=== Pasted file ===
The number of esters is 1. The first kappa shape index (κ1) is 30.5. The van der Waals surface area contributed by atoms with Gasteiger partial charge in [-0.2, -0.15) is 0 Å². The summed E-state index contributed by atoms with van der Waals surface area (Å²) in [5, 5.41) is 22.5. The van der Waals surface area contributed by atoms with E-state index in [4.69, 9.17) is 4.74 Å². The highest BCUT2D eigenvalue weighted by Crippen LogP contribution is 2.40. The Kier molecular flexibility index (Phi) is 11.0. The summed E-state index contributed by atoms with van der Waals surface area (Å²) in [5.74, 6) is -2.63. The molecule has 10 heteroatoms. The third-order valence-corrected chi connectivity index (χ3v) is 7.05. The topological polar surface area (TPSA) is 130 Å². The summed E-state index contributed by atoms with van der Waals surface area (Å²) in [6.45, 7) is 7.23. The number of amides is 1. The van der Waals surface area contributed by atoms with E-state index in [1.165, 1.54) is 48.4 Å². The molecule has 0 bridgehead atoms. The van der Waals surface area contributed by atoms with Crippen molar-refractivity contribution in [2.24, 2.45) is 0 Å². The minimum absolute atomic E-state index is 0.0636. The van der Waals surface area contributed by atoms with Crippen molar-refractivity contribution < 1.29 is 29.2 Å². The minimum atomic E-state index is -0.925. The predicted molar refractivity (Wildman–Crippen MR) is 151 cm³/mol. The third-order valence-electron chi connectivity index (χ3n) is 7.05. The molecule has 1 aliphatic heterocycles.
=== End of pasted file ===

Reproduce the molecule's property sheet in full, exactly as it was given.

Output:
The number of esters is 1. The first kappa shape index (κ1) is 30.5. The van der Waals surface area contributed by atoms with Gasteiger partial charge in [-0.2, -0.15) is 0 Å². The summed E-state index contributed by atoms with van der Waals surface area (Å²) in [5, 5.41) is 22.5. The van der Waals surface area contributed by atoms with E-state index in [4.69, 9.17) is 4.74 Å². The highest BCUT2D eigenvalue weighted by Crippen LogP contribution is 2.40. The Kier molecular flexibility index (Phi) is 11.0. The summed E-state index contributed by atoms with van der Waals surface area (Å²) in [5.74, 6) is -2.63. The molecule has 10 heteroatoms. The third-order valence-corrected chi connectivity index (χ3v) is 7.05. The topological polar surface area (TPSA) is 130 Å². The summed E-state index contributed by atoms with van der Waals surface area (Å²) in [6.45, 7) is 7.23. The number of amides is 1. The van der Waals surface area contributed by atoms with E-state index in [1.165, 1.54) is 48.4 Å². The molecule has 0 bridgehead atoms. The van der Waals surface area contributed by atoms with Crippen molar-refractivity contribution in [2.24, 2.45) is 0 Å². The minimum absolute atomic E-state index is 0.0636. The van der Waals surface area contributed by atoms with Crippen molar-refractivity contribution < 1.29 is 29.2 Å². The minimum atomic E-state index is -0.925. The predicted molar refractivity (Wildman–Crippen MR) is 151 cm³/mol. The third-order valence-electron chi connectivity index (χ3n) is 7.05. The molecule has 1 aliphatic heterocycles.